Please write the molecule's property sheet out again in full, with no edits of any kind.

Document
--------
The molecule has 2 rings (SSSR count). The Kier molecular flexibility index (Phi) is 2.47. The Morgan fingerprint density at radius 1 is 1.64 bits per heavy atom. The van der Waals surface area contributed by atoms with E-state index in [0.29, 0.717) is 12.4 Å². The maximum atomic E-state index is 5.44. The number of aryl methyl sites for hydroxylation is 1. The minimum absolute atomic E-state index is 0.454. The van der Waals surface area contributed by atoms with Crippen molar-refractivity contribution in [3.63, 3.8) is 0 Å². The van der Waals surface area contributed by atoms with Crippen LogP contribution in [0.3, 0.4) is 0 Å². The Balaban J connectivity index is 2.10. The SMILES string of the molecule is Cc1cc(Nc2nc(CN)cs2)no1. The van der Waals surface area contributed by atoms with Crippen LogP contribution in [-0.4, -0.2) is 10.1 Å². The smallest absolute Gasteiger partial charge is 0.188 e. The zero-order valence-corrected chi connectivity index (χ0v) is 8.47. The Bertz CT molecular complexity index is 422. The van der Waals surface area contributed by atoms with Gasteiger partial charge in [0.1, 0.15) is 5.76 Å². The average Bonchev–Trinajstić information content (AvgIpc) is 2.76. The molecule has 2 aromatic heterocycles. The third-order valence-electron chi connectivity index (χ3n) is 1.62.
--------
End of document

The molecule has 2 rings (SSSR count). The Kier molecular flexibility index (Phi) is 2.47. The Morgan fingerprint density at radius 1 is 1.64 bits per heavy atom. The van der Waals surface area contributed by atoms with E-state index in [0.29, 0.717) is 12.4 Å². The maximum atomic E-state index is 5.44. The number of aryl methyl sites for hydroxylation is 1. The minimum absolute atomic E-state index is 0.454. The van der Waals surface area contributed by atoms with Crippen molar-refractivity contribution in [3.63, 3.8) is 0 Å². The van der Waals surface area contributed by atoms with Crippen LogP contribution in [0.3, 0.4) is 0 Å². The Balaban J connectivity index is 2.10. The SMILES string of the molecule is Cc1cc(Nc2nc(CN)cs2)no1. The van der Waals surface area contributed by atoms with Crippen LogP contribution in [-0.4, -0.2) is 10.1 Å². The smallest absolute Gasteiger partial charge is 0.188 e. The zero-order valence-corrected chi connectivity index (χ0v) is 8.47. The Bertz CT molecular complexity index is 422. The van der Waals surface area contributed by atoms with Gasteiger partial charge in [0.1, 0.15) is 5.76 Å². The average Bonchev–Trinajstić information content (AvgIpc) is 2.76. The molecule has 2 aromatic heterocycles. The third-order valence-electron chi connectivity index (χ3n) is 1.62.